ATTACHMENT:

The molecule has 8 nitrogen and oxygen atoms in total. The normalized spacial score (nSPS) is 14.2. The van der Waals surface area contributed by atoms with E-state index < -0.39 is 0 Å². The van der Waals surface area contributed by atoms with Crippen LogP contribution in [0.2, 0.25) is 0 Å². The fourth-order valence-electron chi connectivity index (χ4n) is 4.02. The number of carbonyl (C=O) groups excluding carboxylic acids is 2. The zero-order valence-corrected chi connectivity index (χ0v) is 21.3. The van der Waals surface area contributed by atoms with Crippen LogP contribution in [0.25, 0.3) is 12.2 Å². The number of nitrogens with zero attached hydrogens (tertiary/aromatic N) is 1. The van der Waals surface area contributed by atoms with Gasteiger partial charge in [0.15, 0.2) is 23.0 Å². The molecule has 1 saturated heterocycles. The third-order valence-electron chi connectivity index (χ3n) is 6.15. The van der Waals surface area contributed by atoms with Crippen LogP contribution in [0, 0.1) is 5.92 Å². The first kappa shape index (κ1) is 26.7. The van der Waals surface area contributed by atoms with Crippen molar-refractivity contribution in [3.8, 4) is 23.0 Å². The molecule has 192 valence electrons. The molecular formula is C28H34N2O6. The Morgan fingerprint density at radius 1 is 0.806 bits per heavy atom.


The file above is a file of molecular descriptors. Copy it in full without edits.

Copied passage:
The molecule has 8 nitrogen and oxygen atoms in total. The normalized spacial score (nSPS) is 14.2. The van der Waals surface area contributed by atoms with E-state index < -0.39 is 0 Å². The van der Waals surface area contributed by atoms with Crippen LogP contribution in [0.2, 0.25) is 0 Å². The fourth-order valence-electron chi connectivity index (χ4n) is 4.02. The number of carbonyl (C=O) groups excluding carboxylic acids is 2. The zero-order valence-corrected chi connectivity index (χ0v) is 21.3. The van der Waals surface area contributed by atoms with Crippen LogP contribution in [0.25, 0.3) is 12.2 Å². The number of nitrogens with zero attached hydrogens (tertiary/aromatic N) is 1. The van der Waals surface area contributed by atoms with Gasteiger partial charge in [0.15, 0.2) is 23.0 Å². The molecule has 1 saturated heterocycles. The third-order valence-electron chi connectivity index (χ3n) is 6.15. The van der Waals surface area contributed by atoms with Crippen LogP contribution in [0, 0.1) is 5.92 Å². The first kappa shape index (κ1) is 26.7. The van der Waals surface area contributed by atoms with Crippen molar-refractivity contribution in [3.8, 4) is 23.0 Å². The molecule has 192 valence electrons. The molecular formula is C28H34N2O6. The Morgan fingerprint density at radius 1 is 0.806 bits per heavy atom.